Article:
|8| Article 135 of the Spanish Constitution was modified after agreement between the two principal political parties, the Popular Party (conservative) and the PSOE (socialist), the latter had previously proposed the same reform in August 2011. The constitutional amendment was passed (as in Italy) without a consultative referendum.

|9| Many of these groups are united under the ICAN (International Citizen debt Audit Network banner. In addition to European organisations, there are also Tunisian and Egyptian groups.

|10| On the unpayable Greek public debt and the need to reduce it, see Munevar, Daniel & Lapavitsas, Costas. Greece needs a deep debt write off, 6 June 2014,

|11| M.G. Deprettaki, from figures published by the Greek National Statistics Institute (ELSTAT), which appeared in an article published in EFSYN 2 July 2014.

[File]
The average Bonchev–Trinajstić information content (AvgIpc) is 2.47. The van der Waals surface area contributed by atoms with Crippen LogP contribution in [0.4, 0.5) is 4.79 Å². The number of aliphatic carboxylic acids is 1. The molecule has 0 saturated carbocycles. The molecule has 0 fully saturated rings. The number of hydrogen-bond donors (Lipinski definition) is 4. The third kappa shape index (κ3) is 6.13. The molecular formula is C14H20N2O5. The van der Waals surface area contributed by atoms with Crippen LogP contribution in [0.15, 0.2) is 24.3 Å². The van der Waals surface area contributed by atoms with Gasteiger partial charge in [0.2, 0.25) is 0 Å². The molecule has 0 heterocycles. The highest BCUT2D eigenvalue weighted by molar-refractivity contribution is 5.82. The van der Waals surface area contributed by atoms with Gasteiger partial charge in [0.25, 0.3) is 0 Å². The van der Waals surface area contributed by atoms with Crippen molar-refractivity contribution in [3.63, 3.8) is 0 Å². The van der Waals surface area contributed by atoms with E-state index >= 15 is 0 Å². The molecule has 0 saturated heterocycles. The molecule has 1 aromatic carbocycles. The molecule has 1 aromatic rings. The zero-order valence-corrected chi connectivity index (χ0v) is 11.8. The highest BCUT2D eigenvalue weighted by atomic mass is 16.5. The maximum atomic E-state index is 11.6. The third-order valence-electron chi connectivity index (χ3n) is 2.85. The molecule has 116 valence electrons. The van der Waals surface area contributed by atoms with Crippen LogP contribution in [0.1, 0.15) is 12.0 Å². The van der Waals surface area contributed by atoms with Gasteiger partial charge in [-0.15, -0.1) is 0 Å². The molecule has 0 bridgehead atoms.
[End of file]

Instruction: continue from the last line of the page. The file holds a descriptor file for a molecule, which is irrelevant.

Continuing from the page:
For more information: Deprettaki, M.G. La situation en Grèce après 4 ans de mémoranda, 7 May 2014, (in French and Greek).

|12| From the article Assessment? No thanks!, in the Greek newspaper Efimerida ton Syntakton, 25 August 2014, Based on figures from the Ministry of Administrative Reform.

|13| Central Bank lending to States is prohibited in the Eurozone by article 21.1 of the ECB statutes, in the US by section 14 (b) of the Federal Reserve Act, in Japan by article 5 of the public finance law. For the Bank of England and other EU central banks (including those not affiliated to eurozone) this method of funding is prohibited by Article 123 of the Lisbon Treaty, which confirms articles already existing in the 1992 Maastricht Treaty.